With other methyphenidate medications I have had no increased side effects and in the case of instant release methyphenidate an almost complimentory interaction

On the whole I would say the pharmacists are right almost any drug will behave differently when there is alcohol in your system, notably your liver which must process
1) a subtle controlled therapeutic perscribed medication
2) a random, often excessive quantity of a (in physiological terms) poisonous substance
It finds this difficult which can lead to unpleasant chemical reactions spilling into the rest of the system
you have to bear in mind that getting drunk is the experience of overloading the liver till it can no longer process all the alcohol which then passes untreated through it causing ciriosis and getting to the brain where it causes disorientation and reduced functioning.

A serious approach to managing ADHD would without doubt exclude drinking alcohol, the next best thing would be caution. I'm sure pharmacists and doctors know we all ignore them anyway but we may be a bit more mindfull of how we manage our condition and what compromises we are willing to make, their advice is not just a load of random old wife tales plucked from thin air but is actually good advice which like all advice we must evaluate and act upon as we see fit

It did seem to me that you were throwing your toys out of the pram a bit because someone suggested you should think about your drinking behaviour, at the end of the day it's up to you, I occasionally get off my face but I have no doubt whatsoever that to maximise the therapeutic benifit of my medication I shouldn't, it's a choice I take but I don't get angry with anyone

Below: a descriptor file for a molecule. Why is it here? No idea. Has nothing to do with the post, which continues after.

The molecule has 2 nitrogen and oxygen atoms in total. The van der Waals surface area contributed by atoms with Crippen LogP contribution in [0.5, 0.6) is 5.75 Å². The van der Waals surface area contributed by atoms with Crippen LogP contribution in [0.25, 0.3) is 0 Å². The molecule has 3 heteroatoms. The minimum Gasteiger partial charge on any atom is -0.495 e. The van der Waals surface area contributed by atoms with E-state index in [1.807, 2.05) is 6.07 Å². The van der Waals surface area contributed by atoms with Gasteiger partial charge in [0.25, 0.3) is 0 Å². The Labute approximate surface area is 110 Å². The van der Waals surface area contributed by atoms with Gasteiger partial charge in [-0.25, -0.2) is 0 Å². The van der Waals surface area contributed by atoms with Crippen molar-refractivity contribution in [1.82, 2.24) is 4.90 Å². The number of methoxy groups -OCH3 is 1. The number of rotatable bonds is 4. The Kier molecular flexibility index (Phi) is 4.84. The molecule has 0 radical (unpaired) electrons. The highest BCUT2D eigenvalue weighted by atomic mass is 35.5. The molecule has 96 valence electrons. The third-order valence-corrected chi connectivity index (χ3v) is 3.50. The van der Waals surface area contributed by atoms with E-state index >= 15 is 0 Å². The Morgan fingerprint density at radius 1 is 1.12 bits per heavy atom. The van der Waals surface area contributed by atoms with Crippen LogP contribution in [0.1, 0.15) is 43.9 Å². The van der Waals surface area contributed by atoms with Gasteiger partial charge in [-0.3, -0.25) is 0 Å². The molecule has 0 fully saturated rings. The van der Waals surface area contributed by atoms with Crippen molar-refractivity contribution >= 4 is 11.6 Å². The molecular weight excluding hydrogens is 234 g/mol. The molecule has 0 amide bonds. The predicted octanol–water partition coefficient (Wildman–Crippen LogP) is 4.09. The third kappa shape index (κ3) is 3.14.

and yes I know some drugs have a very bad reaction to alcohol, but if alcohol had a patient information leaflet listing the possible side effects we'd probably never go near it at all
so what's important to you
Deepest respect and best wishes Alexis

fxfake
02-03-09, 11:21 AM
As far as I can tell you this drug has a real interaction with alcohol which I have read about and which I can experience myself by taking alcohol during the therapeutic stage of taking this drug i.e. upwards of 12 hours
With other methyphenidate medications I have had no increased side effects and in the case of instant release methyphenidate an almost complimentory interaction

I do not understand why that would be the case. Shouldn't IR methylphenidate have the same interaction with alcohol, as Concerta is just time release methylphenidate?

It did seem to me that you were throwing your toys out of the pram a bit because someone suggested you should think about your drinking behaviour,

Toys out of the pram? Who suggested that I do so?